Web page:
Kool Cats Photography (Flickr)

Trimming the money mustache

Your finances are not just about your choices—and your most important choices aren’t just about your finances.

Every so often I come across references to financial advice blogs, and one that keeps re-surfacing is “Mr. Money Mustache,” with the curious tagline of “Early Retirement Through Badassery.” Mr. MM’s blog is different from many others not merely because of the macho schtick but because his advice is (so he says) genuinely different:

The standard line is that life is hard and expensive, so you should keep your nose to the grindstone, clip coupons, save hard for your kids’ college educations, and save any tiny slice of your salary that remains into a 401(k) plan. Mr. Money Mustache’s advice? Almost all of that is nonsense: Your current middle-class life is an Exploding Volcano of Wastefulness, and by learning to see the truth in that statement, you will easily be able to cut your expenses in half—leaving you saving half your income. Or two thirds, or more.

Never borrow money for a car (and “don’t buy stupid ones”), drive as little as possible, live somewhere with a low cost of living that still allows you to drive or bike to work, get all your groceries at Costco, and get a cheap cell phone. Expenses cut in half, just like that! Easy as pie.

Okay. Good advice. Here’s the rest of his specific recipe. First, graduate from college with a computer engineering degree and—thanks to generous parents—no outstanding student loans, and start making $57,600 within a year while sharing houses with roommates to keep rent around $350 a month. Then a few years later get a new job for $77K a year, move into your first house, and have your spouse-to-be move in a year later. After only five years out of college, your and your partner should have a combined annual income of $160K, with savings of $250K (and rapidly climbing).

His is not just a story of frugality and diligent savings paying off after a decade. It’s a story of somewhat unacknowledged good fortune. He started out with no student debt—a rarity for graduates in today’s world—and a job well over the median per capita income in the United States of $28,000. After five years his household income was in the top 10% of households. By the numbers alone, this is exceptional.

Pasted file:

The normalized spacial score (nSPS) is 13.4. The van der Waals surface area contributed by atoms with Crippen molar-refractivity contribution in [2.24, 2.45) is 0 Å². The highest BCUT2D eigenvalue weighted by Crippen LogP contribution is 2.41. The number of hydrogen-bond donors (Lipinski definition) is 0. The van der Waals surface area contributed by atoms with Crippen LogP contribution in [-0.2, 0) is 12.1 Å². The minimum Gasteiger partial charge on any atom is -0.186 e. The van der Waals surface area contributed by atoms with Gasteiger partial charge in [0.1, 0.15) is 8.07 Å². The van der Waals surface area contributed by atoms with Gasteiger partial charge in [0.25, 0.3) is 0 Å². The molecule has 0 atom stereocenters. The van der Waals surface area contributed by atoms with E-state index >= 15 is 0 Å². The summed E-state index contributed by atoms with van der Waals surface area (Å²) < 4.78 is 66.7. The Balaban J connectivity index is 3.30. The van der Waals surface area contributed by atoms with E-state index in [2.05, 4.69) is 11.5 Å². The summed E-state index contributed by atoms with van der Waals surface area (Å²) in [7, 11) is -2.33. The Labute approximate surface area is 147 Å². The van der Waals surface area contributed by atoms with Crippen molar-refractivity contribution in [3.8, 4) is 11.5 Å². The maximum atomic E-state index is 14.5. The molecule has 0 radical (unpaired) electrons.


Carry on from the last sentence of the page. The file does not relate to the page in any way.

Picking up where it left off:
I don’t want to downplay the virtues of frugality and diligent savings, or to dismiss Mr. Mustache’s accomplishments. But I’m out of sorts with the “self-made man” myth that seems to be resurgent recently. If Mr. Mustache had started with (only!) $20,000 in student debts and gotten a job for $33,000 a year—still over the median per capita income—his story might be very different.

There’s another implicit assumption that sticks in my craw here, which doesn’t seem to be related on the surface to the self-made man myth but often appears side by side with it: that things that don’t matter to the self-appointed arbiter of Important Things are “stupid,” rather than signs of different priorities.

Someone who loves driving for its own sake and buys her car based on that? Not stupid.

Someone who genuinely loves music and spends more on speakers than you did on your whole audio system? Not stupid.

Someone who won’t move out of a city they genuinely love even if it means a 45-minute commute? As long as they also genuinely love the job on the other end of that commute: Not stupid.

There’s no question that if you can save half your income, you should. If you can live somewhere where work is a bike ride away, go for it. And choosing to maximize income and minimize expenses above all else, with the goal of being able to “retire” before you’re 35—that’s fine. But it requires getting an awful lot of ducks in a row, some of which aren’t under your control. If your income is closer to the country’s median than it is to Mr. Mustache’s, that 35 might be 45. Or 55. Still early, but maybe an awfully long time to choose your work, housing and transportation based solely on the numbers.

I know we can’t always choose where we work and where we live because the choices bring us joy. Moving to a new city—or finding a new job—is a challenge, both emotionally and fiscally. But those choices are just as important, just as valid, and for most of us, more realistic pursuits. I may never be able to retire, but that doesn’t mean I won’t be just as happy as Mr. Money Mustache.

And my cars will be much cooler.